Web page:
By Maritza Velazquez, Staff Writer San Gabriel Valley Tribune
7/16/2010 -- LA PUENTE - A Los Angeles Unified superintendent was recently selected as Bassett Unified's top administrator.
The Board of Education voted 5-0 to approve Martin Galindo's contract during a special meeting Wednesday.
It includes a $180,000 annual salary and $500 automobile stipend.
"His track record in L.A. Unified was very successful and we're hoping he's able to translate that to a smaller district and bring that here," said board member Victoria Medina. "All of us agreed that he would be a good match."
The 52-year-old Galindo, of Alhambra, is currently one of eight superintendents in Los Angeles Unified, which is separated into "local" districts. They all report to the L.A. Unified's main superintendent.
He said the large school district sometimes made it difficult for him to meet the specific needs of the communities he served.
"There's no doubt for me sometimes that we were very aligned in our thinking and sometimes we weren't and it forced me sometimes to put things on hold that were necessary to have what I thought a quality public education in my area and move forward," he said.
Galindo is downsizing from serving a community of over 61,000 students, to one of a little over 11,500, allowing him to better focus on the personalized needs of the community, Galindo said.
Bassett Unified's current superintendent Jim Ballard is retiring after he said he could not deal with board dynamics that prevented him from fulfilling his goals for the district.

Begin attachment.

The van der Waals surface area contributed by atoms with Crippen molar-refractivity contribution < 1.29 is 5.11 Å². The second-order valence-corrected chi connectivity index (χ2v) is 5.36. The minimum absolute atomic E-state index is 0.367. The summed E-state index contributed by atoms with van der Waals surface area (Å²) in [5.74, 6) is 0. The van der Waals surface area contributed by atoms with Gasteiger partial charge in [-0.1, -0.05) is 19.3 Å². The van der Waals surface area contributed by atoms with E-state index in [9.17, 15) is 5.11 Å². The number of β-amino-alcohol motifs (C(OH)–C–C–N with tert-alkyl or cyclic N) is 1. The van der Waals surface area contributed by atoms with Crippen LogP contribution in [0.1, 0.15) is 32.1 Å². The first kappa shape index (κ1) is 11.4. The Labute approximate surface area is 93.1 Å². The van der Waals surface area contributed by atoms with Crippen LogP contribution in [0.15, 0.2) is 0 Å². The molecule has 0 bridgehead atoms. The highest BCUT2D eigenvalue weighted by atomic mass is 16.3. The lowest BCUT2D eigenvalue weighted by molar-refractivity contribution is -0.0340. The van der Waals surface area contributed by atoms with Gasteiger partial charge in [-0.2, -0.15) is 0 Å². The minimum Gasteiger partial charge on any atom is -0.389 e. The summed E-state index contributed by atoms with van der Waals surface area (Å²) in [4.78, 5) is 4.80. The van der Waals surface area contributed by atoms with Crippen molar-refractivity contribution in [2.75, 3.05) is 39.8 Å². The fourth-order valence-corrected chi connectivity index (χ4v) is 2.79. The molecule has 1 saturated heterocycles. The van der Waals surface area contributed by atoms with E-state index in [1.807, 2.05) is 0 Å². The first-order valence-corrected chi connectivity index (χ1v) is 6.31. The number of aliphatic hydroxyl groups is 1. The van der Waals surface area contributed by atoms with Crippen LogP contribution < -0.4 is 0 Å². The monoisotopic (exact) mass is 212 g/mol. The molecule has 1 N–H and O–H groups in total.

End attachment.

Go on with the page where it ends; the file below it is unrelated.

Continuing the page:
Ballard, who also served as chief business officer, will retire as of July 30. Galindo will begin July 26.
Board members hope Galindo will bring a fresh start to the district and make for better board, district and community relationships. A recall effort is currently underway for two Bassett Unified board members.
"We haven't had a visionary I think for a while and he says he's a visionary and will be getting us all together to work towards that same vision that he has of being a school district that we will be proud of," Medina said.
Galindo said district relations will improve by having a "mutual respect."
"People have a story," he said. "When people have a concern, they're bringing it to you because it's important to them. That forms the basis for all the work we're going to do in the future."
His career in education began as a teacher at Fourth Street Elementary School in East Los Angeles in 1981.
Since then the father of four has served as an assistant principal, principal and school district director before he was selected as superintendent in L.A. Unified four years ago.
Galindo has a master's degree in teacher education from USC, and a master's degree in educational administration from Cal State Los Angeles.
"I'm very excited and enthusiastic and I believe in authentic leadership, which means behaving and acting and being yourself and encouraging others to do the same in a constructive way," he said.
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